However, it does also add complexity, and that has inevitably pushed production schedules back somewhat. Something that has become increasingly common over this year, within multiple studios.
What’s in Early Access
What’s been confirmed, thus far at least, is 20+ hours of gameplay, 80+ potential combats and over 45,000 lines of dialogue, and 593 characters in Act 1 alone. Compare that to D:OS 2’s 22 potential combats and over 17,000 lines of dialogue, and you can see the vast differences in scale and ambition.
All of that should take you up to level 4, which is fairly significant within the ruleset of D&D, allowing the player to pick both a sub-class at level 3 (a rogue becoming an assassin, for example) and a feat at that level 4 break point.
Larian Studios have been a little more reticent to reveal the extent of what classes and races will be available to players in early access, but rogue, fighter and ranger, and therefore most likely all the base classes from D&D 5th edition, are set to be available to play.
(Picture: Larian Studios)
Five companions will also be available to recruit during early access: Wyll, the human warlock, Shadowheart, a dark cleric on a mission from her goddess, Astarion, a vampire spawn with all the interesting mechanics that entails, Lae’zel, the githyanki warrior seen in the released cinematics, and Gale, the human wizard with “more things going wrong inside him than just the [mindflayer parasite].” There are set to be more companions available in the final release of the game, but for now, it’s these five characters who players will be adventuring with in various permutations.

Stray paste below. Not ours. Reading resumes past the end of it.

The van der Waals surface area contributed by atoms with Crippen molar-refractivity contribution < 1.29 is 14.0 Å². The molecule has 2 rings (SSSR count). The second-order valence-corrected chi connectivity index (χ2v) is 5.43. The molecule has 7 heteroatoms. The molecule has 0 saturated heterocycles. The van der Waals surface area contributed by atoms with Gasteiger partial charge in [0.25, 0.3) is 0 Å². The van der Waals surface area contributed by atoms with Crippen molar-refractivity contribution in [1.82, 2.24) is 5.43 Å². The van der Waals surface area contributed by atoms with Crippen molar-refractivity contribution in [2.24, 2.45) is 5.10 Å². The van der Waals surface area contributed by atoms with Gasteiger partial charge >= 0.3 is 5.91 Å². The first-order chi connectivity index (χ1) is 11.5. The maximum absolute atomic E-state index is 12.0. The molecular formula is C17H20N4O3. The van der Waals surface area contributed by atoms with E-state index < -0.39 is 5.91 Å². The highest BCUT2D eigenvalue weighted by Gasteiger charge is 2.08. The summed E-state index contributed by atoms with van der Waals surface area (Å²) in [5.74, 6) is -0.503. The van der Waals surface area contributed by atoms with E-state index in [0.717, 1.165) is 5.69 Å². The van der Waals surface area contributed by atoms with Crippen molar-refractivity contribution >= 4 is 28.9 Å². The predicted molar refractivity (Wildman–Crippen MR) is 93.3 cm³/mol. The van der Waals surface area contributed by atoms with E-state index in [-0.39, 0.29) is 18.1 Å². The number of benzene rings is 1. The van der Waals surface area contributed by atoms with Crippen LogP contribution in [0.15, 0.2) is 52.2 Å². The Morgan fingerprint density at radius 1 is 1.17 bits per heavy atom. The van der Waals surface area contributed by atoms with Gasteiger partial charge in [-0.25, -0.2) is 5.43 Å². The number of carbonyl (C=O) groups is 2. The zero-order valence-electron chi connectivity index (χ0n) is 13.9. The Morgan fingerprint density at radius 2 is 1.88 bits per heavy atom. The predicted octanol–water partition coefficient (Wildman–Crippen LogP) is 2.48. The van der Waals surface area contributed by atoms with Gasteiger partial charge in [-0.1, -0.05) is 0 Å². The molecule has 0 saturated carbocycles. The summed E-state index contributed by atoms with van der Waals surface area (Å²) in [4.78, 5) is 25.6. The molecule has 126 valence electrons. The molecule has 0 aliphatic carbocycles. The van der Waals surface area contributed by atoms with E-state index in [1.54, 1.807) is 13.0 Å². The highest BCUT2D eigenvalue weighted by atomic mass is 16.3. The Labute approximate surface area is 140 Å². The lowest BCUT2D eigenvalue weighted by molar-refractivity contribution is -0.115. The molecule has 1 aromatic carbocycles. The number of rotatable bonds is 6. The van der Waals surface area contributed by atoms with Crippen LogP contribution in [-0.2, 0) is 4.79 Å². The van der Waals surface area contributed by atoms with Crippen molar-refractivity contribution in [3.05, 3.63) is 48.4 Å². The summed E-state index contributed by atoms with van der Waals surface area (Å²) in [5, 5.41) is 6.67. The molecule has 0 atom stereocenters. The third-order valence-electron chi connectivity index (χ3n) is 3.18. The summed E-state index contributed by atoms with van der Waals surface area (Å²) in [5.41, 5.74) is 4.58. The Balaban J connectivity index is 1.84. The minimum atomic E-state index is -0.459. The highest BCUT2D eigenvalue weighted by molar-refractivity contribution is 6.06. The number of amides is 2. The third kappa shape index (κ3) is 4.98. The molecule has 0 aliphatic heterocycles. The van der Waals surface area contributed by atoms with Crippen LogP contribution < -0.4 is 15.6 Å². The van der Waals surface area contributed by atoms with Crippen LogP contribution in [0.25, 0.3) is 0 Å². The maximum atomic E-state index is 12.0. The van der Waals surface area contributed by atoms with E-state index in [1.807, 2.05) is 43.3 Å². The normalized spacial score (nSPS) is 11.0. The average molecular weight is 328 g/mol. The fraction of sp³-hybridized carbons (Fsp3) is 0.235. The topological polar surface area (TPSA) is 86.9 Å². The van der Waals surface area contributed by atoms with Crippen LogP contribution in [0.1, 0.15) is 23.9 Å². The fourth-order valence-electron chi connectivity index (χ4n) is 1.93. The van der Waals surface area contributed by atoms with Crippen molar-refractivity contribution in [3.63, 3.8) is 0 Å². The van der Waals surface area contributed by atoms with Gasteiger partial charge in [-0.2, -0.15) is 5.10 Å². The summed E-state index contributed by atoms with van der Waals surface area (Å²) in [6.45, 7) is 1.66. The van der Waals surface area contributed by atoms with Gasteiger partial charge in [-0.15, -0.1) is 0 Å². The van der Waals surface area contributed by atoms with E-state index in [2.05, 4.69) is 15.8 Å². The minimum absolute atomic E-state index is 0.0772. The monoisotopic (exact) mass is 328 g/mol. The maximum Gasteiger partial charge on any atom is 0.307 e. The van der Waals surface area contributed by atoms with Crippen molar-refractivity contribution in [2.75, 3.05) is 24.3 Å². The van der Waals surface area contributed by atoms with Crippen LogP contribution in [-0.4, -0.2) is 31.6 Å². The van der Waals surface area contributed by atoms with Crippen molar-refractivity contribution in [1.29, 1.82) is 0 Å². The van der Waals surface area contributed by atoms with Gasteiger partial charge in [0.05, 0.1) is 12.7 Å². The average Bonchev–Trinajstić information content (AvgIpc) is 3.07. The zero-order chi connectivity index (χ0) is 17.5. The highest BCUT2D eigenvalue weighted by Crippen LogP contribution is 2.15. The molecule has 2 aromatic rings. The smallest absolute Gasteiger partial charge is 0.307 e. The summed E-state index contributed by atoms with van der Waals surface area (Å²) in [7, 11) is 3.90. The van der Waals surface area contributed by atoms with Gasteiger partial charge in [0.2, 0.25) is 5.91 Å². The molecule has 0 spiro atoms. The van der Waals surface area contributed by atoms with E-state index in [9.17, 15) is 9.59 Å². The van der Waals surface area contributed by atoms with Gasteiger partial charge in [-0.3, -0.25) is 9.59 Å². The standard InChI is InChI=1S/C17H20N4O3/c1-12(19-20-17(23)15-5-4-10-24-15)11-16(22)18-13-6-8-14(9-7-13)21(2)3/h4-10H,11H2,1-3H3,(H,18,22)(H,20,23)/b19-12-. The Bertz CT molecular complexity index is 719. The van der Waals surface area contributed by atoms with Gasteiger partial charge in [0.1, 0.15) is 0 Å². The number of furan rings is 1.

Sadly, there’s set to be no multiplayer for early access - at least straight away - nor will you be able to play these “origin” characters, a la Divinity: Original Sin 2, until the full release. That said, LAN, split-screen and multiplayer proper are in the works, they just won’t be there from the get-go.
Oh, and allegedly, there’s a bulette. And it just turns up at random. Start preparing for jump-scares now...
The great and mighty bulette is an opponent in early access. Good luck versus the landshark. (Picture: D&D Beyond)
You can recruit an owlbear!
Choices matter in RPGs. It’s one of their core selling points. In Baldur’s Gate 3, Larian Studios are really trying to push this to the next level. One sequence of choices that Larian Studios have recently shown the community can lead the player to recruiting an owlbear cub.
You read that correctly. Solid animal handling checks, correct decisions and some very healthy dice rolls are all required, but it is more than possible to recruit one of D&D’s most adorable and simultaneously vicious creatures.
It’s so fluffy! Just make sure it doesn't eat your dog back in camp. No, seriously. (Picture: Larian Studios)
The problem is, after multiple run-ins with the cub needed to recruit it, all the other decisions you’ve made come into play. Who else is in your camp? How good is your animal handling? Wait, did you leave your dog unattended next to the oh-so fluffy predator…?
And that is what BG3 hopes to push. All those decisions you make come with consequences. The owlbear cub you recruited might now eat your dog, if you don’t plan right. And that’s all without covering all relationship drama that your character and paramour(s) can find themselves in. Romance is something that has been notoriously shallow in RPGs of the past, to the extent that studios like Obsidian refuse to do them, and Larian is looking to break that mold here as well with the choices you do or don’t make.
Baldur’s Gate 3 early access is set to be released on 30/09/2020, and will allow players to play through Act 1 with over 20 hours of content.